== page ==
A room with a view.
I should live on the ocean-but I don’t. I don’t even live on the lake where my vintage Pacific Seacraft waits for attention and action. This isn’t good.
Seasickness for me isn’t what water does to me so much as it’s how a lack of it withers my spirit. To survive, I talk to sailors, plan, and execute projects and read all I can about sailing. During one long watch of the soul, I took it a step further by turning a guest room in my house into a little piece of the ocean.
With its 70s era brown paneling, this room needed help. Not wanting to use the cheap covering gave me an idea: Why not use some of my old sails on these ugly walls?
After removing the trim and painting the paneling white, I stapled the sails to the walls. With some experimentation, I realized the best effect was to show off the sails’ hardware. Instead of simple white panels, I had sail numbers, grommets, jib hanks, main slides, tell-tales, headboards, battens, and leech lines flying high. Pre-painted 1′ by 4’s worked well for the new trim. The only bummer was that I simply couldn’t get these baggy sails tight on the walls.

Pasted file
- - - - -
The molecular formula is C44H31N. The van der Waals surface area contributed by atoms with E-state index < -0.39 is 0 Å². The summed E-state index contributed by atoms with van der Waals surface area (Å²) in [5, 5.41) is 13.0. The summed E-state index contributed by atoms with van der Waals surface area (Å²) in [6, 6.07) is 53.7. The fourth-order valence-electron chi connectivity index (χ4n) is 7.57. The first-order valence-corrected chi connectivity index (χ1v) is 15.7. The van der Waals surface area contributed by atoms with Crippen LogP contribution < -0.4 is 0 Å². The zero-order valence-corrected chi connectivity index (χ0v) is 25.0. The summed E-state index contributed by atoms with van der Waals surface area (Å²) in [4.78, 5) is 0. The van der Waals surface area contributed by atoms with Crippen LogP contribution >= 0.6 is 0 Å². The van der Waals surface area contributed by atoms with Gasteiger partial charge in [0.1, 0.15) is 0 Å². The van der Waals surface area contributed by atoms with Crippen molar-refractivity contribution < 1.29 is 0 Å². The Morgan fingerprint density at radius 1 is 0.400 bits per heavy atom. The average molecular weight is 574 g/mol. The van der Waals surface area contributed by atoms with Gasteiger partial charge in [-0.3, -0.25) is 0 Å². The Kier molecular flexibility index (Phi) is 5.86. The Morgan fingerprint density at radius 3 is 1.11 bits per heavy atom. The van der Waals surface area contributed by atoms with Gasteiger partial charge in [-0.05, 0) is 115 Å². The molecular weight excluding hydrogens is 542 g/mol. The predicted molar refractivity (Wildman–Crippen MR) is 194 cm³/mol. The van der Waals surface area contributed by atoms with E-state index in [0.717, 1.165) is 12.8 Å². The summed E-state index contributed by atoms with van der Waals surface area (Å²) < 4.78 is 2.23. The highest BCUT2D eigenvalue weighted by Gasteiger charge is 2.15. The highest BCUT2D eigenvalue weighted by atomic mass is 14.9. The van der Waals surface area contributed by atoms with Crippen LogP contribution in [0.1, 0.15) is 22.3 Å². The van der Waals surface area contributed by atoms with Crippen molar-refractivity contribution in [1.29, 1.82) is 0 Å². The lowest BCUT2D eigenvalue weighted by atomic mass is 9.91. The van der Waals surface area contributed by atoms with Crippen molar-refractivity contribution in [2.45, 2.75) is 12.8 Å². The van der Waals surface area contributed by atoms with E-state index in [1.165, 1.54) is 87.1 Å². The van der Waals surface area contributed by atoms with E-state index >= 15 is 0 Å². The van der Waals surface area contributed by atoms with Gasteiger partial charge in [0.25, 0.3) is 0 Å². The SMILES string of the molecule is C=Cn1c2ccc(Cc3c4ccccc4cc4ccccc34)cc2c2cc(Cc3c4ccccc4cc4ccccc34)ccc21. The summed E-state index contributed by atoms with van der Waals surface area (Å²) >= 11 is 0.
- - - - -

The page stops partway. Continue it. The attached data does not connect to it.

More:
As nice as this looked, something was still missing. An hour later, I’d tacked the paper charts to the ceiling. I’d never considered storing and displaying them at the same time.
Now for the test: Looking up from the bed, pencil marks in the charts swept me back-to two weeks in the Florida Keys, to a failed crossing of the Gulf Stream, and to an anchorage in the port city of Mobile Bay, Alabama. This time machine was an unexpected bonus.
There was just one more thing. Imagine my surprise when the ceiling fan’s Force 1 breeze moved those loose sails and even lifted the telltales. The swirling air also worked its magic on the charts. Was it my imagination or was the blue water coming alive?
Excuse me while I trim the back wall.